BEIJING (Reuters) – China summoned the acting top U.S. diplomat in Beijing on Tuesday to protest U.S. sanctions on Chinese officials over Hong Kong, and vowed to take “reciprocal” retaliation.
The United States on Monday imposed financial sanctions and a travel ban on 14 Chinese officials over their role in adopting a national security law for Hong Kong and Beijing’s disqualification last month of elected opposition legislators in Hong Kong.
This is likely the first time that all 14 vice chairpersons of China’s lawmaking body, the National People’s Congress, have come under U.S. sanctions.
The sanctions came just after China’s top diplomat Wang Yi urged the United States to maintain dialogue at all levels and encourage exchanges between legislators and other groupings of people.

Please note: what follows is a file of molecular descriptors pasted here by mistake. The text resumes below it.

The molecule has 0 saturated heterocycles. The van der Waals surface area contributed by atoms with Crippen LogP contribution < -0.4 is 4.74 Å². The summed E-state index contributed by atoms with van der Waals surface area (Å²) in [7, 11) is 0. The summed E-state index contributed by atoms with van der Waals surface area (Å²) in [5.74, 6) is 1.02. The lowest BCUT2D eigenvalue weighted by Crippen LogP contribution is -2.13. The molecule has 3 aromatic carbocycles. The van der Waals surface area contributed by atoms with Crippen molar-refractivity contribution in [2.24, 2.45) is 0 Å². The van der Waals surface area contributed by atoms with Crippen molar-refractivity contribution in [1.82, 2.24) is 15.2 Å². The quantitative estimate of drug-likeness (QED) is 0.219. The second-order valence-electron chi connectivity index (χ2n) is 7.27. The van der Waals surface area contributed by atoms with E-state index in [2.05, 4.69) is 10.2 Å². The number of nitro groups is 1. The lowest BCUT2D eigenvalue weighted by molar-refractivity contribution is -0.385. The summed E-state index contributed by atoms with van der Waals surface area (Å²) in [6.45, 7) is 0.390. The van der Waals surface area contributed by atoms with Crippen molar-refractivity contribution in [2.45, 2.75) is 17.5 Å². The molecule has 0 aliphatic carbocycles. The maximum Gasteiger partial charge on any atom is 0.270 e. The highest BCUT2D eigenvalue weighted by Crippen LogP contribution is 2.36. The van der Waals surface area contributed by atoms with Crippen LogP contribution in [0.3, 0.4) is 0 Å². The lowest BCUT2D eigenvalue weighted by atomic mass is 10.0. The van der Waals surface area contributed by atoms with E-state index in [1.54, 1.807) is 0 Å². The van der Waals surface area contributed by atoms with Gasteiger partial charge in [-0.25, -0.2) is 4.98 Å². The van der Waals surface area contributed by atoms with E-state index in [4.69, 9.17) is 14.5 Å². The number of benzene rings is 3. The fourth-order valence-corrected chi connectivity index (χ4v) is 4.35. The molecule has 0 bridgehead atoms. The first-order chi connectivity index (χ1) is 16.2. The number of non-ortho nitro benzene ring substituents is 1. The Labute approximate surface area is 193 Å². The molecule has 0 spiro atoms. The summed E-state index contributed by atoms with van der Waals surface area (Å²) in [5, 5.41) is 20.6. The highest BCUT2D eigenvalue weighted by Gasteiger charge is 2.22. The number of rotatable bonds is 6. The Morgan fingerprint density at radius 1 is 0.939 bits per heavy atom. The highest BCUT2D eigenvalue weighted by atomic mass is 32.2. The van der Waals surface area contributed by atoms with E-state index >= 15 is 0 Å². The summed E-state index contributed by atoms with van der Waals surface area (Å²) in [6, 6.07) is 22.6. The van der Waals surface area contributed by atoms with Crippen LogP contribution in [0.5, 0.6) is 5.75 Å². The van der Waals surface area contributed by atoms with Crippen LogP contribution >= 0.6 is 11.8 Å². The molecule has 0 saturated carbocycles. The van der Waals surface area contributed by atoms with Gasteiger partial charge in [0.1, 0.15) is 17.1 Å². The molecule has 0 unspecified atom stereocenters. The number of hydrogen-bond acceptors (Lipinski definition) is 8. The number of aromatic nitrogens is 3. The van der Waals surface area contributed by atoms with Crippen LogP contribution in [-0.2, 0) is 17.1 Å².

China criticized the sanctions. Its foreign ministry said on its website on Tuesday that Chinese vice foreign minister Zheng Zeguang had summoned the acting representative in the U.S. embassy to express “solemn protest and strong condemnation”.
In a statement on its website, the U.S. embassy said its Chargé d’Affaires Robert Forden told Zheng that Beijing has used the law repeatedly to suppress freedom of expression and assembly in Hong Kong and to arrest Hong Kong residents who have peacefully raised their concerns over Beijing’s oppressive policies.
Zheng threatened “reciprocal” retaliation from China.
“U.S. barbaric actions will only invoke the intense anger of the Chinese people against anti-China forces in the United States and cause 1.4 billion Chinese people, including our compatriots in Hong Kong, to fully recognise the U.S. devious intentions and strengthen the resolve of the Chinese government in implementing the Hong Kong National Security Law,” he said.
Earlier on Tuesday, China’s Hong Kong and Macau Affairs Office and Chinese foreign ministry’s office of the commissioner to Hong Kong issued separate condemnations of the U.S. sanctions.
(Reporting by Yew Lun Tian; Editing by Andrew Heavens and Bernadette Baum)